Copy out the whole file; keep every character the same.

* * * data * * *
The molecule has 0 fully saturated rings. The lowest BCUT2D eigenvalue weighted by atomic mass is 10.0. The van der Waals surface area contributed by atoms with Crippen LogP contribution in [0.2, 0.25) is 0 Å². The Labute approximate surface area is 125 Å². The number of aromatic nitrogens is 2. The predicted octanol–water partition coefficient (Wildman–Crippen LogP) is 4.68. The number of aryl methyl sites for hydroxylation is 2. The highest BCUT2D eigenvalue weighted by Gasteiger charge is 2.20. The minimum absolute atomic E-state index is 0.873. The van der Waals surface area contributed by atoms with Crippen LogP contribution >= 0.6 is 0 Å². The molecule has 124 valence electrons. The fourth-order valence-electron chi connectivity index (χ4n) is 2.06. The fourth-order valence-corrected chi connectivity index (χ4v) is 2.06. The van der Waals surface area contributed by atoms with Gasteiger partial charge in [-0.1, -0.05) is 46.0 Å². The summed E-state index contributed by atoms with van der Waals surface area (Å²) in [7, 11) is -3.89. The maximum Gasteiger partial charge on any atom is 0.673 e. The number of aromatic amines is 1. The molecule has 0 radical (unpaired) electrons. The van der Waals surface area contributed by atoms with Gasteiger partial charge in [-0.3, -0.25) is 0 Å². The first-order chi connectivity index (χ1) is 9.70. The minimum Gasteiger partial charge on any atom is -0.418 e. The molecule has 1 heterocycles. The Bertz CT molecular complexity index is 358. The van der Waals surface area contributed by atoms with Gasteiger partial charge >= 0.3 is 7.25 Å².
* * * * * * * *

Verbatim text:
The molecule has 0 fully saturated rings. The lowest BCUT2D eigenvalue weighted by atomic mass is 10.0. The van der Waals surface area contributed by atoms with Crippen LogP contribution in [0.2, 0.25) is 0 Å². The Labute approximate surface area is 125 Å². The number of aromatic nitrogens is 2. The predicted octanol–water partition coefficient (Wildman–Crippen LogP) is 4.68. The number of aryl methyl sites for hydroxylation is 2. The highest BCUT2D eigenvalue weighted by Gasteiger charge is 2.20. The minimum absolute atomic E-state index is 0.873. The van der Waals surface area contributed by atoms with Crippen LogP contribution >= 0.6 is 0 Å². The molecule has 124 valence electrons. The fourth-order valence-electron chi connectivity index (χ4n) is 2.06. The fourth-order valence-corrected chi connectivity index (χ4v) is 2.06. The van der Waals surface area contributed by atoms with Gasteiger partial charge in [-0.1, -0.05) is 46.0 Å². The summed E-state index contributed by atoms with van der Waals surface area (Å²) in [7, 11) is -3.89. The maximum Gasteiger partial charge on any atom is 0.673 e. The number of aromatic amines is 1. The molecule has 0 radical (unpaired) electrons. The van der Waals surface area contributed by atoms with Gasteiger partial charge in [-0.3, -0.25) is 0 Å². The first-order chi connectivity index (χ1) is 9.70. The minimum Gasteiger partial charge on any atom is -0.418 e. The molecule has 1 heterocycles. The Bertz CT molecular complexity index is 358. The van der Waals surface area contributed by atoms with Gasteiger partial charge >= 0.3 is 7.25 Å².